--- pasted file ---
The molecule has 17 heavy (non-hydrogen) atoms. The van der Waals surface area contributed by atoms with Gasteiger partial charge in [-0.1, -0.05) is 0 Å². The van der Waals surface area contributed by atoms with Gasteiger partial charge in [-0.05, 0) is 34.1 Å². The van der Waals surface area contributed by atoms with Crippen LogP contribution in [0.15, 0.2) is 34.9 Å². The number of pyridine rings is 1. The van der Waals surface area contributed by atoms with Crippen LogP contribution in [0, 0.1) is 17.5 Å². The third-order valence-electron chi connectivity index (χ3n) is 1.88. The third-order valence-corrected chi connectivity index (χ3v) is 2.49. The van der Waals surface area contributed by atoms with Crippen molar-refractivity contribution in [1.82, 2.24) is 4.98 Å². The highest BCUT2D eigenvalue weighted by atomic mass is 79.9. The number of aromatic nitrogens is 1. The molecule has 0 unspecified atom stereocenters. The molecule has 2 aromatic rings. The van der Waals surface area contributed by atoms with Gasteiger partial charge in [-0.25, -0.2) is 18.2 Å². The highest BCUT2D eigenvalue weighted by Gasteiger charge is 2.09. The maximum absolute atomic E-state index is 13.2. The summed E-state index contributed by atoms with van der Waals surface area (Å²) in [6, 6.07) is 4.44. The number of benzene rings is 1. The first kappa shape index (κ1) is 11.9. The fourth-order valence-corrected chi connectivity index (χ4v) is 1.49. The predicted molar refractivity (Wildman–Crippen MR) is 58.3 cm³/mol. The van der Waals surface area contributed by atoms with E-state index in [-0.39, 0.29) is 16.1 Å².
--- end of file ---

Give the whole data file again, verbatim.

The molecule has 17 heavy (non-hydrogen) atoms. The van der Waals surface area contributed by atoms with Gasteiger partial charge in [-0.1, -0.05) is 0 Å². The van der Waals surface area contributed by atoms with Gasteiger partial charge in [-0.05, 0) is 34.1 Å². The van der Waals surface area contributed by atoms with Crippen LogP contribution in [0.15, 0.2) is 34.9 Å². The number of pyridine rings is 1. The van der Waals surface area contributed by atoms with Crippen LogP contribution in [0, 0.1) is 17.5 Å². The third-order valence-electron chi connectivity index (χ3n) is 1.88. The third-order valence-corrected chi connectivity index (χ3v) is 2.49. The van der Waals surface area contributed by atoms with Crippen molar-refractivity contribution in [1.82, 2.24) is 4.98 Å². The highest BCUT2D eigenvalue weighted by atomic mass is 79.9. The number of aromatic nitrogens is 1. The molecule has 0 unspecified atom stereocenters. The molecule has 2 aromatic rings. The van der Waals surface area contributed by atoms with Gasteiger partial charge in [-0.25, -0.2) is 18.2 Å². The highest BCUT2D eigenvalue weighted by Gasteiger charge is 2.09. The maximum absolute atomic E-state index is 13.2. The summed E-state index contributed by atoms with van der Waals surface area (Å²) in [6, 6.07) is 4.44. The number of benzene rings is 1. The first kappa shape index (κ1) is 11.9. The fourth-order valence-corrected chi connectivity index (χ4v) is 1.49. The predicted molar refractivity (Wildman–Crippen MR) is 58.3 cm³/mol. The van der Waals surface area contributed by atoms with E-state index in [-0.39, 0.29) is 16.1 Å².